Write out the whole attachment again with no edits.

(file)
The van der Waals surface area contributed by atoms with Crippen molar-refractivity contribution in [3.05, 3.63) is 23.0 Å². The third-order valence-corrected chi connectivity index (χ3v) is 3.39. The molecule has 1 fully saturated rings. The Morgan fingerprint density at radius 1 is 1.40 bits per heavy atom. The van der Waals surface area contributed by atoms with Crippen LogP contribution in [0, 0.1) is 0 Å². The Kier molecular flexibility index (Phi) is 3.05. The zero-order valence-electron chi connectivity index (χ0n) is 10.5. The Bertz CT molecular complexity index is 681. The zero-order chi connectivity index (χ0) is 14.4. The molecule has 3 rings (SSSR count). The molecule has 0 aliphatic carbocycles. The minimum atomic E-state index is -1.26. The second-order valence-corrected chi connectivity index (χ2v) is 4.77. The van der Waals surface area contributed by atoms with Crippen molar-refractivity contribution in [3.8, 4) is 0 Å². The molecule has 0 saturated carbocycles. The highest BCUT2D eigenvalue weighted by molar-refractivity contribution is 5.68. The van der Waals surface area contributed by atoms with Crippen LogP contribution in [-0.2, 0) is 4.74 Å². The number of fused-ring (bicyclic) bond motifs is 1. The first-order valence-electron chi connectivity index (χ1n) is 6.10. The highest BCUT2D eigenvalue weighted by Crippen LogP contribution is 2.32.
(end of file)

The van der Waals surface area contributed by atoms with Crippen molar-refractivity contribution in [3.05, 3.63) is 23.0 Å². The third-order valence-corrected chi connectivity index (χ3v) is 3.39. The molecule has 1 fully saturated rings. The Morgan fingerprint density at radius 1 is 1.40 bits per heavy atom. The van der Waals surface area contributed by atoms with Crippen LogP contribution in [0, 0.1) is 0 Å². The Kier molecular flexibility index (Phi) is 3.05. The zero-order valence-electron chi connectivity index (χ0n) is 10.5. The Bertz CT molecular complexity index is 681. The zero-order chi connectivity index (χ0) is 14.4. The molecule has 3 rings (SSSR count). The molecule has 0 aliphatic carbocycles. The minimum atomic E-state index is -1.26. The second-order valence-corrected chi connectivity index (χ2v) is 4.77. The van der Waals surface area contributed by atoms with Crippen molar-refractivity contribution in [3.8, 4) is 0 Å². The molecule has 0 saturated carbocycles. The highest BCUT2D eigenvalue weighted by molar-refractivity contribution is 5.68. The van der Waals surface area contributed by atoms with Crippen LogP contribution in [-0.2, 0) is 4.74 Å². The number of fused-ring (bicyclic) bond motifs is 1. The first-order valence-electron chi connectivity index (χ1n) is 6.10. The highest BCUT2D eigenvalue weighted by Crippen LogP contribution is 2.32.